Proposed changes to public camping ordinances force two special-called Austin City Council meetings

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Local lawmakers are scheduled to meet twice next week, Wednesday, Sept. 18 and Friday, Sept. 20, to discuss and vote on proposed changes to how the government regulates homeless encampments in the city.

The meetings come three months after Austin City Council, under pressure from civil rights advocates and legal experts who highlighted potential constitutional violations behind public camping bans, voted to decriminalize homeless encampments throughout the city. However, some camping restrictions for city property, public parks and public right-of-way obstruction, have remained in place.

The decision, combined with a plan to open a new taxpayer-funded shelter in South Austin, thrust the city’s homelessness challenges further into the spotlight and caused voices on each side of the issue to amplify.

Now, two different groups of Austin City Council members have proposed alternative sets of changes to the city’s public camping laws and will discuss, take public comment and vote next week.

District 5 and District 9 City Council Members Ann Kitchen and Kathie Tovo, whose districts have denser populations of people experiencing homelessness, offered their proposed changes Tuesday, Sept. 10. The proposal is highlighted by reinstating camping restrictions along full stretches of road in downtown, West Campus and East Austin, as well as transit stops, designated routes that are part of the Safe Routes to School program and surrounding shelters.

In a post on the City Council message board, Tovo said her and Kitchen’s offices “worked closely” with Austin Mayor Steve Adler, District 4 City Council Member Greg Casar and community members for several weeks in order to draft the proposal. However, Tovo pointed out that although there was agreement on “most” of the provisions, the offices’ sentiments were not in complete alignment. The proposal gained support from District 10 and District 7 City Council Members Alison Alter and Leslie Pool.

The division showed itself when, three hours later Sept. 10, Adler posted his and Casar’s proposal, which, among the differences from Kitchen and Tovo’s, did not ban camping outright on entire streets, but did restrict it on specific stretches. Overall, Adler and Casar’s proposal would restrict camping in fewer areas of the city. The proposal has gained support from City Council Members Pio Renteria and Natasha Harper-Madison, and mayor pro tem Delia Garza.

In her support for the Adler-Casar proposal, Garza said she was “disheartened” that “that some of us on this Council are choosing a divisive step backward rather than working together to move forward.”

Tovo responded Sept. 12, urging that lawmakers work hard to not make this a divisive issue.

“This has been a difficult conversation in our community,” Tovo wrote on the message board. “It doesn’t need to be one on our dais. We can disagree on elements of the ordinance and whether/how to revise it, and we can do that with respect. We all share the broader goal of ending homelessness in this city and making sure each and every one of our neighbors has a safe and stable place to sleep. I intend to keep focused on that goal.”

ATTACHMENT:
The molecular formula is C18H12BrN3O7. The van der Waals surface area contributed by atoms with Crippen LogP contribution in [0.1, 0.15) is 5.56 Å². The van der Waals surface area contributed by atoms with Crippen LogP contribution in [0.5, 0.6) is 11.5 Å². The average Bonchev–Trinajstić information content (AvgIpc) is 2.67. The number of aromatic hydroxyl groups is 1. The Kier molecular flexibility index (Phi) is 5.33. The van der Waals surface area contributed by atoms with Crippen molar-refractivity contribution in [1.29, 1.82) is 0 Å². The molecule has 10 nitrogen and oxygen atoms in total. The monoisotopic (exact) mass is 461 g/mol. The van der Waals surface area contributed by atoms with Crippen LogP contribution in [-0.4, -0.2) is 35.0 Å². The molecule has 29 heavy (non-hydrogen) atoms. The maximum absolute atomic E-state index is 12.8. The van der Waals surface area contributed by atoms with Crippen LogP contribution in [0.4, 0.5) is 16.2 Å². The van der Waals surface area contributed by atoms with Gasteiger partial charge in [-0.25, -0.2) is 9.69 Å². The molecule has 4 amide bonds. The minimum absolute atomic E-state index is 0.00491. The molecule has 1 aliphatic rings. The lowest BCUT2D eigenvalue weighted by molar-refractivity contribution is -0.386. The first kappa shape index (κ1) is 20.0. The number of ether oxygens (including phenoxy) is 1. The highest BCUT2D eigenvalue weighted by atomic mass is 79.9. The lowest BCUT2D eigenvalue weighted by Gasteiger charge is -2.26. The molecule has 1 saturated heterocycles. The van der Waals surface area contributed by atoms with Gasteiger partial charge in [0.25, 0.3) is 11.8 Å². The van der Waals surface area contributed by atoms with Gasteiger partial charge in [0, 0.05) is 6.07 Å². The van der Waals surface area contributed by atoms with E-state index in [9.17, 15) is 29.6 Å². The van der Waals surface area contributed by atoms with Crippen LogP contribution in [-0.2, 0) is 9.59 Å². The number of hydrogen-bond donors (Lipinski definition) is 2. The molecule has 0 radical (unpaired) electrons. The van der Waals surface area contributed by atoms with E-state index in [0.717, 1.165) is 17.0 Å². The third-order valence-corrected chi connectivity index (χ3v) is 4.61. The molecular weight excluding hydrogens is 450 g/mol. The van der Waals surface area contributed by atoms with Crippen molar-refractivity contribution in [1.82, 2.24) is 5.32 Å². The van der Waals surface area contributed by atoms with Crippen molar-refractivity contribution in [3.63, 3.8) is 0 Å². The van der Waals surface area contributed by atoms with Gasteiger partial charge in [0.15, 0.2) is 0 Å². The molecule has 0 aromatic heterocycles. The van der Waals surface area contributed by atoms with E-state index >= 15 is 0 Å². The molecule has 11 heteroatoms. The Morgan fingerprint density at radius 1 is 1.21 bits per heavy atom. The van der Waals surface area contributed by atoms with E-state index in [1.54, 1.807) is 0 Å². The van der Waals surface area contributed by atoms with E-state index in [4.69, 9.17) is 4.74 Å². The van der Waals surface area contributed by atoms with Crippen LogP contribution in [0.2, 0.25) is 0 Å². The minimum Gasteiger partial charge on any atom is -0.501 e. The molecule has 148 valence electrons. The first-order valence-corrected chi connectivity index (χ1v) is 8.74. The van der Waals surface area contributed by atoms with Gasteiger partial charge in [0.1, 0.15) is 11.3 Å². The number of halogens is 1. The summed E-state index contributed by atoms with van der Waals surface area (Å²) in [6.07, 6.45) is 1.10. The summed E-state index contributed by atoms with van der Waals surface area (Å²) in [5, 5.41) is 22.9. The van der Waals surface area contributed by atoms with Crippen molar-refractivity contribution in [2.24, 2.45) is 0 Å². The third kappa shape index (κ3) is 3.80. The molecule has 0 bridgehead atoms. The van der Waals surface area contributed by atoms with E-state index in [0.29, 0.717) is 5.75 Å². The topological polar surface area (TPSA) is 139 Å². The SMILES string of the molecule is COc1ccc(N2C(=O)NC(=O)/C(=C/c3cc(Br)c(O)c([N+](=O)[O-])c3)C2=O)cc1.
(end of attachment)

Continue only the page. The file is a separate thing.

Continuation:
A proposal from council needs at least four sponsors, and cannot have more than five, to earn a place on City Council’s official meeting agenda. Council Members Jimmy Flannigan and Paige Ellis had not weighed in on either proposal as of Sept. 12.

The Sept. 18 and Sept. 20 meetings will be held in addition to council’s regular meeting Sept. 19. Council will also hold its scheduled work session on Sept. 17.

Read Tovo and Kitchen’s proposal here. Read Adler and Casar’s proposal here.

Editor’s note: A previous version of this article incorrectly attributed Council Member Kathie Tovo’s message board post to a member of her staff.

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  1. So the council is going to start narrowing down the number of places where they can sleep until we get to a point where it will be a few selected locations left. In the mean time, the NON-exempt neighborhoods will see the problem funneled into their communities instead. Eventual blowback from the community will narrow that criteria further and further until we are left with a handful of locations that are:

    remote
    policed
    maintained

    Which is exactly what the community has been asking for ALL ALONG!!!!

  2. The “walk” in “Sidewalks” means it’s for “walking”. If it was for camping, it would be called “Sidecamps”.

    Seriously, this categorization is making this way too complex while at the same time has “not in my backyard” all over it.

    We need one site of simple and fair rules that applies to everyone all over the city. Why is downtime or businesses getting special treatment but my personal property — that just happens to not be downtime and not be a business — is excluded?

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Christopher Neely
Christopher Neely is Community Impact's Austin City Hall reporter. A New Jersey native, Christopher moved to Austin in 2016 following two years of community reporting along the Jersey Shore. His bylines have appeared in the Los Angeles Times, Baltimore Sun and USA Today. He is a graduate of the University of Maryland's Philip Merrill College of Journalism.
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